Look at England’s Henri VIII, a really big guy. He would never fit into a White Castle booth. You can be sure his throne and furniture, of the 16th century Tudor period, was massive. Oak was the wood of the day, hard wood, hard to carve, hard to shape, but strong enough to accommodate a big person like Henri VIII.
Good space is premium. How much do we need to live and work and play? At work you may have a cubicle or a private office. At home you may enjoy a cozy, small, warm room with human scale ceilings (8′) or a large room with cathedral ceilings (13′ or higher). But the seating has to give the comfort you seek in your place of refuge.
Space in a chair, how big should it be? Chairs in the home, chairs in the office, chairs in your favorite restaurant. A place like White Castle, MacDonald’s and Burger King are people movers. They want you to eat and leave. Make the diners too comfortable, folks hang to visit with friends. Go where you pay a pretty price for a meal they better give you good seating. Then maybe, just maybe, you’ll stay for dessert.
So folks, have a seat. Try them out before you bring them to your home or office. How do you decide? Each have a purpose. With chair types and styles. Even Thoreau, in 1845, in his small cabin on the banks of Walden Pond, where he built a 10′ by 15′ house furnished with a bed, a table, a small desk and lamp, and three chairs — He wrote about his chairs, “one for solitude, two for friendship, three for society.” Today we have special chairs for every activity from watching games on television to working at the computer.
Office chairs need to be what is called “ergonomic.” It has to be adjustable, adjustable height, adjustable arms, adjustable pitch. A chair that gives you all those choices will cost a little more, but it is worth the price. Be sure the fabric is cleanable and durable. Leather is always great, but costly. Today, some imitation leathers are close to the real thing, just ask the seller if it is durable. Be sure to buy from a reliable source. Fabrics gather dust, especially black, but there are great fabrics that look good and are practical. Ask the seller to advise you. The image above is a “Herman Miller” hard mesh type, a material that does well. You don’t need comfort in the office, you need body support.
At home you need comfort. Your feet need to touch the floor, the seat should be sized to fit your body, the back should have the pitch that allows your feet to touch the floor. A standard chair has a seat height of 17-18 inches.
This chair is called a Fauteuil, French traditional (country) classic upholstered open armchair. It has allthree attributes, roomy seat, good pitch, and for most, your feet should touch the floor.
This is the “Barcelona Chair.” A contemporary classic design by Mies van der Rohe, designed in 1929. For most, because the seat is deep, your feet will not touch the floor. It is a beautiful design, found in most corporate offices to impress.
The image to the right is a 1925 Marcel Breuer contemporary classic. The “Cesca” chair is well-designed, functional, comfortable and practical. Do you recognize this popular chair? Have you owned one?
Remember the “Mitt chair” made by Stendig? You tell me, can we really tell White Castle to build bigger booths? Do you have chairs you love, do they give you comfort, do they give you the space you need to function, do they support your body?
Robert Genn, a successful artist, instructor, writer sends his “Twice-Weekly Letter” to artists the world over. In his September 2, 2011 letter he talks about paucity. This letter is particularly meaningful to me both as an artist and writer. His letter is reproduced here with his permission.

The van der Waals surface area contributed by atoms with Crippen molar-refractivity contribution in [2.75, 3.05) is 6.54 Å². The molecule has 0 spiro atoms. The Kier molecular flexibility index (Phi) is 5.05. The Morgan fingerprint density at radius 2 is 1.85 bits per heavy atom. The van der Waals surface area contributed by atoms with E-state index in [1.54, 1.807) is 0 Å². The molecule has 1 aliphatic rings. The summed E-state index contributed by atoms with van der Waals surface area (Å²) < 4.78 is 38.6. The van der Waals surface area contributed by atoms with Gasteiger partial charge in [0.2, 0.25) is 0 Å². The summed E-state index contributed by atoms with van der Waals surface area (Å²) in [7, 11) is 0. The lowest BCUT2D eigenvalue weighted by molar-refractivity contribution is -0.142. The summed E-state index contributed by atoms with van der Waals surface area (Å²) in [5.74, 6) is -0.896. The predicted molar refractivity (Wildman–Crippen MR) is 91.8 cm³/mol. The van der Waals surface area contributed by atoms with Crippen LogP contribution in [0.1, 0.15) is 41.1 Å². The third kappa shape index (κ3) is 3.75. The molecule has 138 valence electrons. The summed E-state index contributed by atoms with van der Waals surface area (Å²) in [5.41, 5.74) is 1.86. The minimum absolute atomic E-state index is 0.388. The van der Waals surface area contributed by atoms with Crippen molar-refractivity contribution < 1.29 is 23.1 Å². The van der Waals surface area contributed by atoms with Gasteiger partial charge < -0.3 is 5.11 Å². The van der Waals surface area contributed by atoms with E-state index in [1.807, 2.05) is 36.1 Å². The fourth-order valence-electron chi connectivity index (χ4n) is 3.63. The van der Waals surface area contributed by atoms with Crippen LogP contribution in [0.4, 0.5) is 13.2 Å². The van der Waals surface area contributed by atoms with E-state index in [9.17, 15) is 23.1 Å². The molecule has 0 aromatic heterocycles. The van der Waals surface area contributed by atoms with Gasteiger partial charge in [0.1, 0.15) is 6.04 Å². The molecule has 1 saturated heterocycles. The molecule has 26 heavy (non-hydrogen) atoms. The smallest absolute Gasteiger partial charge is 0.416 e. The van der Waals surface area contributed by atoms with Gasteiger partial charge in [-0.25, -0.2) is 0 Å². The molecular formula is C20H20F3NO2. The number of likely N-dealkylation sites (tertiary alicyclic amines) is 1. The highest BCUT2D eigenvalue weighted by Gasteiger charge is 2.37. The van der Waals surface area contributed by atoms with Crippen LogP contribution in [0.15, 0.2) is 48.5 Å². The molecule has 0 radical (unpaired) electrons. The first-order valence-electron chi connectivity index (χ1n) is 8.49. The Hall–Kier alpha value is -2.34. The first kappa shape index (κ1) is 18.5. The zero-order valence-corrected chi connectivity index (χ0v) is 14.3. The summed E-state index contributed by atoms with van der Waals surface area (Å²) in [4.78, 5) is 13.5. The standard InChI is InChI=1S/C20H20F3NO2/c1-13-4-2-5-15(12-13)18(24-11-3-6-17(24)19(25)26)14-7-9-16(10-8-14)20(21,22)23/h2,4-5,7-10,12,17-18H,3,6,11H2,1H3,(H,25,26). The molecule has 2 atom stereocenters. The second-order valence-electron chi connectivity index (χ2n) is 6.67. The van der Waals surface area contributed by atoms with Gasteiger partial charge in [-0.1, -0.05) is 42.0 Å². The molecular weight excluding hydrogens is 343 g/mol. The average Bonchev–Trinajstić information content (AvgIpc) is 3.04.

I was putting the title The Red Canoe on the back of a painting when my friend Joe Blodgett walked in and said, “Nice painting, too bad about the red canoe.”
After a couple of single malts I was looking at the painting through Joe’s eyes. I was pleasant enough when I urged him to go down to the smokehouse to get our smoked salmon, and while he was gone I took off the final varnish and hauled that canoe out of my picture.
Yesterday, Katharina Keoughan of Friendship, Maine wrote, “In your last letter you mentioned ‘the principle of paucity.’ What is paucity, and why is it good to have in one’s work?”
Thanks, Katharina. Paucity means “the presence of something in small or insufficient quantities or amounts; scarcity.” In our game, it’s one of the main principles. Apart from “His criticism shows a paucity of tact,” or “His resistance to Scotch shows a great deal of paucity,” most significant is the presence of paucity in our work.
“The secret of being a bore is to tell everything,” said Voltaire, and he wasn’t talking about his girlfriend, Emilie du Chatelet. A painting with paucity is one that tells you just enough to arouse your interest–perhaps leading to another excellent word–mystery. Unless the viewer is an engineer, give him too much info and he will yawn and go over to the wine and cheese. In some paintings it’s best to have viewers launch their own canoes.
Overwork, overstate and over-busy are three of the top boo-boos. We come by them honestly–from our innate human desire to give more. Sometimes it takes another person’s eyes to see there’s too much going on. Sometimes it’s painful to remove stuff. But art very often needs lines that disappear, it needs subjects that are suggested rather than told, it needs incomplete areas so viewers can complete for themselves. Our work does not have to be a seamless stream of cleverness.
The same is true in writing. Passages are almost always better when cut back. Writing is rewriting.
We eventually shipped my non-canoe painting. Through the magic of acrylic covering power, nobody knows what’s under there. Somewhere out in the Diaspora there’s a canoeless scene called “The Red Canoe.”
Thank you Robert for your words. Robert’s words are indicative to my driving points in the Victoriana series about clutter.
You can subscribe to Robert’s free Twice-Weekly Letter anytime. His pearls of wisdom are inspiring.
Have you ever looked at tree holes (sky holes) between branches? Are you inspired by what’s not there to write, to dream, to explore? As Robert requests of his readers, I request as well, read this letter and give us your input on the value of leaving things out.